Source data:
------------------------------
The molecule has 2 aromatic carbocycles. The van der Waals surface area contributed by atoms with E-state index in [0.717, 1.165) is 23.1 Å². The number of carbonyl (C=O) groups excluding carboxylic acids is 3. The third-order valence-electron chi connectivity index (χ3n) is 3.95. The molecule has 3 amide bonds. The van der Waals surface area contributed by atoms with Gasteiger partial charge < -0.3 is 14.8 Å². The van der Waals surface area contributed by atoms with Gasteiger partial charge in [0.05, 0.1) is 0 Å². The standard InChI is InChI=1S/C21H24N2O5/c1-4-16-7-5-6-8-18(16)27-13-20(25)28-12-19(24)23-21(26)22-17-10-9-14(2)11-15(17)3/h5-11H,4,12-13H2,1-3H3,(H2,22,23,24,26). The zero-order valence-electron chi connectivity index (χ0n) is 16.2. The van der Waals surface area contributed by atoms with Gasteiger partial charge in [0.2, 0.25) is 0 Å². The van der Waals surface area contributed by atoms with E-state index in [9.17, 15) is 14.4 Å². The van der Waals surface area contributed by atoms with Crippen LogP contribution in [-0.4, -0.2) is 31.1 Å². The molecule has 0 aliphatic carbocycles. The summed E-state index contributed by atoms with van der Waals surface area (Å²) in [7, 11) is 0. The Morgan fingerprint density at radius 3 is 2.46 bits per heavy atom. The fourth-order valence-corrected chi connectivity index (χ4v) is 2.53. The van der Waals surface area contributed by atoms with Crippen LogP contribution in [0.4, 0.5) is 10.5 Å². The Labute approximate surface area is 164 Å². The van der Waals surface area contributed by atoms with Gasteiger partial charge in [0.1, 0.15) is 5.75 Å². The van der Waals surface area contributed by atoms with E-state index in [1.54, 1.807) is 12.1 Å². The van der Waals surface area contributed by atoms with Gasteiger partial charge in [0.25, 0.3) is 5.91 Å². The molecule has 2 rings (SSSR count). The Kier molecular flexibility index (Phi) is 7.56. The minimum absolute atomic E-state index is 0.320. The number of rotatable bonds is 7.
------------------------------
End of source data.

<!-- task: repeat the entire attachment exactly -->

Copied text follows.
The molecule has 2 aromatic carbocycles. The van der Waals surface area contributed by atoms with E-state index in [0.717, 1.165) is 23.1 Å². The number of carbonyl (C=O) groups excluding carboxylic acids is 3. The third-order valence-electron chi connectivity index (χ3n) is 3.95. The molecule has 3 amide bonds. The van der Waals surface area contributed by atoms with Gasteiger partial charge < -0.3 is 14.8 Å². The van der Waals surface area contributed by atoms with Gasteiger partial charge in [0.05, 0.1) is 0 Å². The standard InChI is InChI=1S/C21H24N2O5/c1-4-16-7-5-6-8-18(16)27-13-20(25)28-12-19(24)23-21(26)22-17-10-9-14(2)11-15(17)3/h5-11H,4,12-13H2,1-3H3,(H2,22,23,24,26). The zero-order valence-electron chi connectivity index (χ0n) is 16.2. The van der Waals surface area contributed by atoms with Gasteiger partial charge in [0.2, 0.25) is 0 Å². The van der Waals surface area contributed by atoms with E-state index in [9.17, 15) is 14.4 Å². The van der Waals surface area contributed by atoms with Crippen LogP contribution in [-0.4, -0.2) is 31.1 Å². The molecule has 0 aliphatic carbocycles. The summed E-state index contributed by atoms with van der Waals surface area (Å²) in [7, 11) is 0. The Morgan fingerprint density at radius 3 is 2.46 bits per heavy atom. The fourth-order valence-corrected chi connectivity index (χ4v) is 2.53. The van der Waals surface area contributed by atoms with Crippen LogP contribution in [0.4, 0.5) is 10.5 Å². The Labute approximate surface area is 164 Å². The van der Waals surface area contributed by atoms with Gasteiger partial charge in [0.1, 0.15) is 5.75 Å². The van der Waals surface area contributed by atoms with E-state index in [1.54, 1.807) is 12.1 Å². The van der Waals surface area contributed by atoms with Gasteiger partial charge in [0.25, 0.3) is 5.91 Å². The molecule has 2 rings (SSSR count). The Kier molecular flexibility index (Phi) is 7.56. The minimum absolute atomic E-state index is 0.320. The number of rotatable bonds is 7.